Many animals including humans reproduce through sexual intercourse and researchers have found evidence that this process is pioneered by a fish that existed in Scotland nearly 400 million years ago.
In a new study published in the journal Nature on Oct. 19, researchers reported that a thumb-sized fish called Microbrachius dicki is the first animal to have stopped spawning in order to reproduce. The ancient fish belongs to the placoderm group considered as the earliest vertebrate ancestors of humans.
"Recent studies show that our own evolution is deeply rooted in placoderms, and that many of the features we have, such as jaws, teeth and paired limbs, first originated with this group of fishes," said study researcher John Long, from the School of Biological Sciences at the Flinders University in Australia. "Now, we reveal they gave us the intimate act of sexual intercourse as well."
Spawning, which is still largely used by fishes today, involves the external fertilization of the egg with the female fish releasing large quantities of unfertilized eggs, or ova, into the water and the male expelling sperm towards the egg at almost the same time to fertilize them.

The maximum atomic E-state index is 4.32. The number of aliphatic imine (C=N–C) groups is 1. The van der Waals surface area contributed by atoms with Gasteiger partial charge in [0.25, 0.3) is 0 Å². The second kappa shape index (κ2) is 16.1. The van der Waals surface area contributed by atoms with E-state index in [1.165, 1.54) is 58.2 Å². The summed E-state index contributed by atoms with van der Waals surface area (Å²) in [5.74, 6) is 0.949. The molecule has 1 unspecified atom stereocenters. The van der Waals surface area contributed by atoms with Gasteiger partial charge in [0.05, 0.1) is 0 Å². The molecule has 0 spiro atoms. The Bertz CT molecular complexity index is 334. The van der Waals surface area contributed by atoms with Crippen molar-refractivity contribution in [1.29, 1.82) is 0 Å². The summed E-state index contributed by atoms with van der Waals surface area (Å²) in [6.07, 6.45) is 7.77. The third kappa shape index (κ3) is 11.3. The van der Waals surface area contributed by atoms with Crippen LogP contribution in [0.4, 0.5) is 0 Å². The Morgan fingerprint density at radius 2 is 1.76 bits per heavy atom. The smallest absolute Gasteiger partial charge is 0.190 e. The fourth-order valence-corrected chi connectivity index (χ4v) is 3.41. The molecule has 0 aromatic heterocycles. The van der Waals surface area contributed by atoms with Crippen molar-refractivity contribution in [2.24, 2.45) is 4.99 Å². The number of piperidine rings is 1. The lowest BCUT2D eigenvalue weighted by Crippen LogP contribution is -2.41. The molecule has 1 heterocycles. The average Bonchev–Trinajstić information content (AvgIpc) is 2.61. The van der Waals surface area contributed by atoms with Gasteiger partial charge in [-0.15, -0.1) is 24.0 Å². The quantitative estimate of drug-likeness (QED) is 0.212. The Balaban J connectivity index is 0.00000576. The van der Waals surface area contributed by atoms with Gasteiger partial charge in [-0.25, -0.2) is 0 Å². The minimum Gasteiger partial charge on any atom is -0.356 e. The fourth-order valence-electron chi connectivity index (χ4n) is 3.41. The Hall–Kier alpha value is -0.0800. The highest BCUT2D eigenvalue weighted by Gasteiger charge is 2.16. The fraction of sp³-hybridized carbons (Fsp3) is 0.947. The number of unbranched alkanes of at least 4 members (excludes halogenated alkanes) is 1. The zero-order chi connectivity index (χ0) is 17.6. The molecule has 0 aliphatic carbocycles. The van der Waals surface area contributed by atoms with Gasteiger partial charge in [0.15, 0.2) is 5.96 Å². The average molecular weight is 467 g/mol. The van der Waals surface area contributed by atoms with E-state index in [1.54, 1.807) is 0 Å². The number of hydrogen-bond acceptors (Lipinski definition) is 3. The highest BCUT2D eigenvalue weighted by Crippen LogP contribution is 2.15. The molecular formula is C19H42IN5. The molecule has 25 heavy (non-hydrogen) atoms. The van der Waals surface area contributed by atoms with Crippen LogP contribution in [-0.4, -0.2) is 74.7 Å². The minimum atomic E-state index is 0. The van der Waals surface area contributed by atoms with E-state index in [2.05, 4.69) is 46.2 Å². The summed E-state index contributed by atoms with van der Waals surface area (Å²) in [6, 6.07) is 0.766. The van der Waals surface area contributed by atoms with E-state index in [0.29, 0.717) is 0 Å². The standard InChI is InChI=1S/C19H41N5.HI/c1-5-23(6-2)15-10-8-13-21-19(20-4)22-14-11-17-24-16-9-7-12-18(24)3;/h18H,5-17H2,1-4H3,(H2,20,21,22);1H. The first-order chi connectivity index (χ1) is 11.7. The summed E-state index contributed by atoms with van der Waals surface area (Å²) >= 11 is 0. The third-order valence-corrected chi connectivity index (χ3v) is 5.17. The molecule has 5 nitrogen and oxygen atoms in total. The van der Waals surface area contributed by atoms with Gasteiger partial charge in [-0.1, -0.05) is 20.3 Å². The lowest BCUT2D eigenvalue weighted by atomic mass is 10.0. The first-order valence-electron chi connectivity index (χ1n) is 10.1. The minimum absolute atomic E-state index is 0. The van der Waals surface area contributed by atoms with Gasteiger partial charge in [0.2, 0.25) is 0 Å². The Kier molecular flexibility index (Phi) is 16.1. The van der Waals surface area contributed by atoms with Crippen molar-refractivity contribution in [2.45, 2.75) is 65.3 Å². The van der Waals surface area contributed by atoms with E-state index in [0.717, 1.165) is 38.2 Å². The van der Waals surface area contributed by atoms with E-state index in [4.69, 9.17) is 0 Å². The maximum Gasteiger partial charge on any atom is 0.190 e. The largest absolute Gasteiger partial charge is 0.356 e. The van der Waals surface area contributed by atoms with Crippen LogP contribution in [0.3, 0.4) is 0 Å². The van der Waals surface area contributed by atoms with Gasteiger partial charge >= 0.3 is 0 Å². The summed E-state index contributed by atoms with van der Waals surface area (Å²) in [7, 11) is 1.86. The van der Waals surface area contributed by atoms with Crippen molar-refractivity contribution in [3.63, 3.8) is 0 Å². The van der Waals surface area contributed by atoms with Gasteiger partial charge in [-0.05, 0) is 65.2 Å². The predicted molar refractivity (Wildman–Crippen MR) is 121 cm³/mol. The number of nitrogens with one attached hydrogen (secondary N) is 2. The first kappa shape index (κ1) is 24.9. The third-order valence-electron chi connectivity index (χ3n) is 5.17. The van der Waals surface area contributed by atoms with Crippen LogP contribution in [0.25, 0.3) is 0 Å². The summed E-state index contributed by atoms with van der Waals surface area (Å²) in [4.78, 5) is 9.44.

Instead of spawning, the Microbrachius dicki, which thrived in ancient lakes of what is now Scotland about 385 million years ago, mated by having sex.
Long said that he made the discovery after checking out a collection of ancient fish fossils at the University of Technology in Tallinn, Estonia and noticed that an M. dicki specimens had a bizarre-looking appendage. The bony and L-shaped structure turned out to be the genitals of the male ancient fish.
Flinders and colleagues found that the males developed genital limbs known as claspers that were used to transfer the sperm to the females, which also developed small bony structures that locked their mate's organs into place during mating suggesting the first known use of internal fertilization and mating among vertebrates for reproductive purposes.
"Here we show that certain antiarchs possessed dermal claspers in the males, while females bore paired dermal plates inferred to have facilitated copulation," Long and colleagues wrote.
Interestingly, the researchers said that the ancient fish, reverted back to spawning as they evolved and it took millions of years again before copulation returned in the early relatives of sharks and rays.
"Biologists thought that there could not be a reversion back from internal fertilization to external fertilization, but we have shown it must have happened this way," Long said. "Our new paper suggests that after the first jawed vertebrates evolved internal fertilization, then it was lost at the point close to where the last common ancestor of modern jawed fishes evolved."